Disney are on fire with their live action remakes; Cinderella was a huge success and a big improvement over the animated original, The Jungle Book dazzled audiences with it’s great cast and even better visuals, and Pete’s Dragon…Well, I didn’t see Pete’s Dragon, but for the sake of this opening statement, it was good. Now, we have the 1991 classic Beauty and the Beast brought to life on our screens, but does it hold a candle (get it?) to the original?
You all know the story; Belle (Emma Watson) is an intelligent, headstrong young girl living in the French village of Villeneuve, more keen to take on a great book than a husband. This way of live is frowned upon by the villagers. She bats off judgement from her neighbours and the affections of vain hunter Gaston (Luke Evans), while her inventor father (Kevin Kline) rides off to sell his products. However, he gets lost along the way and finds himself captured by a ferocious Beast (Dan Stevens), formerly a cruel prince cursed by an enchantress to take on a hideous appearance until he can find love. Belle valiantly takes her father’s place in the Beast’s dungeon, but soon finds a connection with her captor.
There’s always a bit of hesitance going into remakes like these, especially when you have a large personal attachment to the originals, but I can safely say that Beauty and the Beast is an absolute triumph. It retains many elements the original film so well, while also improving upon it with a lot of needed character development; while the original is by far one of Disney’s best works, it could do with being about 20-30 minutes longer, so that certain character traits and motivations have more time to be fleshed out and understood. This film lasts a good 38 minutes longer and is all the better for it. New scenes are added in for Gaston and LeFou, and backstories for Belle and the Beast that add depth to their characters, and make the procession of their romance feel a bit more real. All sides are considered and it makes them very easy to invest in. Aside from that, it’s hard to really say whether one of them is better than the other; they both have a remarkable sense of fun, wonder, hilarity and emotion, and it’s impossible to say which one has more because they both feel like their own individual experiences. They should be appreciated for their merits as opposed to being pitted against each other, which is the natural and understandable approach taken towards most remakes.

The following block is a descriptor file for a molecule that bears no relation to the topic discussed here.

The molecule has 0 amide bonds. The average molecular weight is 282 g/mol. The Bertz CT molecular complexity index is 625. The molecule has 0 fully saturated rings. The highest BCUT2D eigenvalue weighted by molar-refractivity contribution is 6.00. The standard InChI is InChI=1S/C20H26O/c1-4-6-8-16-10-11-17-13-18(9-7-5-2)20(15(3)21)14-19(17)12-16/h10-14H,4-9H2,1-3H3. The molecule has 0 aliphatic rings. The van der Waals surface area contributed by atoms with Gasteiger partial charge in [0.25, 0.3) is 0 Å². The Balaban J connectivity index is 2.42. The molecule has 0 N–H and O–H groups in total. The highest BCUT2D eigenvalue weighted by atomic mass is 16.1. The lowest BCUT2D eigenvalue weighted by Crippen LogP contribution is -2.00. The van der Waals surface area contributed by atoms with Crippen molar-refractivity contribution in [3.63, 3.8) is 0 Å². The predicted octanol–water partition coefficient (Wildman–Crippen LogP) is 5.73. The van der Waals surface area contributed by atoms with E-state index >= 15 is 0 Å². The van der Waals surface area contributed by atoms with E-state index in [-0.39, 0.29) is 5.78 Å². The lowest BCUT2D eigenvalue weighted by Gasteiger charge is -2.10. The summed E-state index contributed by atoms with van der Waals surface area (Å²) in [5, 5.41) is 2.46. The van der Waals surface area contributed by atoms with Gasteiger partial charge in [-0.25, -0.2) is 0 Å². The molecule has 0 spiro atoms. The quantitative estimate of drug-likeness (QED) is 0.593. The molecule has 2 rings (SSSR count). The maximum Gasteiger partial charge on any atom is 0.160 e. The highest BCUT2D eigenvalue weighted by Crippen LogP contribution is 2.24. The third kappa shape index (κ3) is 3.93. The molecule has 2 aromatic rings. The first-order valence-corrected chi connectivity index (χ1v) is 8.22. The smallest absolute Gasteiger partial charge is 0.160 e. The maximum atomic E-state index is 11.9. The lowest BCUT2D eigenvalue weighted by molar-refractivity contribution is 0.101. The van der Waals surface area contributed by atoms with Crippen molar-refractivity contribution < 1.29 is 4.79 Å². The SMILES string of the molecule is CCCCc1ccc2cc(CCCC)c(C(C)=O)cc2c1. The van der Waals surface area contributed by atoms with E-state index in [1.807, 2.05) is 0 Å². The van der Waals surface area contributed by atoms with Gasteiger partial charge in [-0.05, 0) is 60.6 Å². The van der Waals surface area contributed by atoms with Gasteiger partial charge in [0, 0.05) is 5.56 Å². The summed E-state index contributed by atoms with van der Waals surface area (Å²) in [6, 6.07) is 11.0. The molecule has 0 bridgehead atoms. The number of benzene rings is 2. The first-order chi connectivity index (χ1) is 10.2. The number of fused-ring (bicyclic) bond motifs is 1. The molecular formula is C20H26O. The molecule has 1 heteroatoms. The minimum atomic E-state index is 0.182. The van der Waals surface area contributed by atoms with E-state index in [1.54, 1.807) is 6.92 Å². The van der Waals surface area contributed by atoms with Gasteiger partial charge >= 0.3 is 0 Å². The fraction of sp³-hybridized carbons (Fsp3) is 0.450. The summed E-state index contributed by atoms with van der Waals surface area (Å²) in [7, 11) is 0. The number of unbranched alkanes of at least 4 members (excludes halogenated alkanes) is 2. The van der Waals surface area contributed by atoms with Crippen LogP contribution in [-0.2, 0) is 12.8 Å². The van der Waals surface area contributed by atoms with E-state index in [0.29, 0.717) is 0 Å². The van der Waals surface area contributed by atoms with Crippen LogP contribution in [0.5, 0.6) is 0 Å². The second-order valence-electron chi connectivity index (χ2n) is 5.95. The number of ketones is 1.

The visuals in this film are incredible; so much of the wonder and enticement towards this film stems from the fact that it’s so damn gorgeous. It’s so inviting, and just ignites the screen and the passion within you. But where this film truly shines is it’s cast. Pretty much every actor in this film does a great job. Emma Watson and Dan Stevens may be the leads, and they do very well, but the supporting cast blow them out of the water. Kevin Kline and Josh Gad are great on the human side, and every single cast member who played a household item was perfect, most of all Ewan McGregor as Lumiere (The only French character in this entire film that’s set in France, and he’s played by a Scotsman). He’s hilarious, and deliriously engaging, even if it’s just his voice for the most part.
You don’t realise it yet, but Ewan McGregor singing Be Our Guest is something you really need in your life, though we must give props to Emma Thompson for being frankly perfect casting for Mrs. Potts, and for her great rendition of the iconic titular song.
Everyone is great, but Luke Evans as Gaston….Oh man. Oh man oh man oh man. If there are words to describe how good he is, they haven’t been invented yet. Evans embodies the character overwhelmingly; he sinks right into it, embraces every moment and is clearly loving it. I don’t know if it’s possible to have more fun this year than watching him sing Gaston’s song in the tavern, which is also the most perfect sequence of the film hands down, amongst many great iterations of the original’s films music and some new songs thrown in too. It’s absolute electrifying, and every moment of the film that doesn’t have him on screen is poorer for it. I’m going to go as far to say that he deserves an Oscar nomination, because he is just that good.
Above all else, Beauty and the Beast is a feel good film. I can’t tell you how elated I was when I walked out, and I can’t imagine anyone not being extremely happy after seeing it. It’s a thrilling, mesmerising, extremely well acted and remarkably engrossing tale as old as time that will definitely go down as one of Disney’s best live action efforts.
Beauty and the Beast is out in cinemas now!